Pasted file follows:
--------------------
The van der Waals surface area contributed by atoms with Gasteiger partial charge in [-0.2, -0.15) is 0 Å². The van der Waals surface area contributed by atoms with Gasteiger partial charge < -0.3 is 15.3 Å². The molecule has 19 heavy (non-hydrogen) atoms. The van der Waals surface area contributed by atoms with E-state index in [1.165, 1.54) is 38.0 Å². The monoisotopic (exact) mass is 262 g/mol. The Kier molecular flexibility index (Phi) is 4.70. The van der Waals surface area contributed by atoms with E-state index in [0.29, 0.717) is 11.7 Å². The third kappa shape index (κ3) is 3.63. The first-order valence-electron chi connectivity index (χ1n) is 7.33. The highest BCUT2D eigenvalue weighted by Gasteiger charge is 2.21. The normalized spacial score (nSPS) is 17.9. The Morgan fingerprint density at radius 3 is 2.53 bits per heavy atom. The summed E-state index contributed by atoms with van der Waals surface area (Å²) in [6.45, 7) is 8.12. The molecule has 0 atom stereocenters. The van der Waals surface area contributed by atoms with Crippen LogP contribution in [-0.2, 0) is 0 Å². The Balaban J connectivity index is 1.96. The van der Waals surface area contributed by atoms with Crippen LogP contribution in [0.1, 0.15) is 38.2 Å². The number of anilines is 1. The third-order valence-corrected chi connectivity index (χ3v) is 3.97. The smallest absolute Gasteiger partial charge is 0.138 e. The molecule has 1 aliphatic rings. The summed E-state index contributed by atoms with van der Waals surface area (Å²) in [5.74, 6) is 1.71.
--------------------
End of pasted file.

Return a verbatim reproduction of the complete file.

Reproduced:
The van der Waals surface area contributed by atoms with Gasteiger partial charge in [-0.2, -0.15) is 0 Å². The van der Waals surface area contributed by atoms with Gasteiger partial charge < -0.3 is 15.3 Å². The molecule has 19 heavy (non-hydrogen) atoms. The van der Waals surface area contributed by atoms with E-state index in [1.165, 1.54) is 38.0 Å². The monoisotopic (exact) mass is 262 g/mol. The Kier molecular flexibility index (Phi) is 4.70. The van der Waals surface area contributed by atoms with E-state index in [0.29, 0.717) is 11.7 Å². The third kappa shape index (κ3) is 3.63. The first-order valence-electron chi connectivity index (χ1n) is 7.33. The highest BCUT2D eigenvalue weighted by Gasteiger charge is 2.21. The normalized spacial score (nSPS) is 17.9. The Morgan fingerprint density at radius 3 is 2.53 bits per heavy atom. The summed E-state index contributed by atoms with van der Waals surface area (Å²) in [6.45, 7) is 8.12. The molecule has 0 atom stereocenters. The van der Waals surface area contributed by atoms with Crippen LogP contribution in [-0.2, 0) is 0 Å². The Balaban J connectivity index is 1.96. The van der Waals surface area contributed by atoms with Crippen LogP contribution in [0.1, 0.15) is 38.2 Å². The number of anilines is 1. The third-order valence-corrected chi connectivity index (χ3v) is 3.97. The smallest absolute Gasteiger partial charge is 0.138 e. The molecule has 1 aliphatic rings. The summed E-state index contributed by atoms with van der Waals surface area (Å²) in [5.74, 6) is 1.71.